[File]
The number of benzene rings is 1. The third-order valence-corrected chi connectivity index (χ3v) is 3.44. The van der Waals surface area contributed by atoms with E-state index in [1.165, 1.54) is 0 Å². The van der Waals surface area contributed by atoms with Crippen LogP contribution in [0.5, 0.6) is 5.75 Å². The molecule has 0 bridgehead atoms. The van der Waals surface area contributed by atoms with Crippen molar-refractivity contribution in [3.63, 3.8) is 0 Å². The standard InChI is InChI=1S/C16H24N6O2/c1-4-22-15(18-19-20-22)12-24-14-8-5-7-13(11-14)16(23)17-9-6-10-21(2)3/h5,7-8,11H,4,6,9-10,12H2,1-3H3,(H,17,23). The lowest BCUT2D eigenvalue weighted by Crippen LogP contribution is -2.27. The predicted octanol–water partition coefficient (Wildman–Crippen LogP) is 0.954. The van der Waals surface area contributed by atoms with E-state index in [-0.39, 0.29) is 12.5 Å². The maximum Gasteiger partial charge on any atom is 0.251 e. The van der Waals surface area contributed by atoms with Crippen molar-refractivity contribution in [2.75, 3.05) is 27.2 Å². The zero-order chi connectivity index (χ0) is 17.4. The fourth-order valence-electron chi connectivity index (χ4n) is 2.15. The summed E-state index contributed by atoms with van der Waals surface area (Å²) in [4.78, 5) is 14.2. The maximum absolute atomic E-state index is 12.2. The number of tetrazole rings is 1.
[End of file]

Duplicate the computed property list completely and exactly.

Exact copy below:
The number of benzene rings is 1. The third-order valence-corrected chi connectivity index (χ3v) is 3.44. The van der Waals surface area contributed by atoms with E-state index in [1.165, 1.54) is 0 Å². The van der Waals surface area contributed by atoms with Crippen LogP contribution in [0.5, 0.6) is 5.75 Å². The molecule has 0 bridgehead atoms. The van der Waals surface area contributed by atoms with Crippen molar-refractivity contribution in [3.63, 3.8) is 0 Å². The standard InChI is InChI=1S/C16H24N6O2/c1-4-22-15(18-19-20-22)12-24-14-8-5-7-13(11-14)16(23)17-9-6-10-21(2)3/h5,7-8,11H,4,6,9-10,12H2,1-3H3,(H,17,23). The lowest BCUT2D eigenvalue weighted by Crippen LogP contribution is -2.27. The predicted octanol–water partition coefficient (Wildman–Crippen LogP) is 0.954. The van der Waals surface area contributed by atoms with E-state index in [-0.39, 0.29) is 12.5 Å². The maximum Gasteiger partial charge on any atom is 0.251 e. The van der Waals surface area contributed by atoms with Crippen molar-refractivity contribution in [2.75, 3.05) is 27.2 Å². The zero-order chi connectivity index (χ0) is 17.4. The fourth-order valence-electron chi connectivity index (χ4n) is 2.15. The summed E-state index contributed by atoms with van der Waals surface area (Å²) in [4.78, 5) is 14.2. The maximum absolute atomic E-state index is 12.2. The number of tetrazole rings is 1.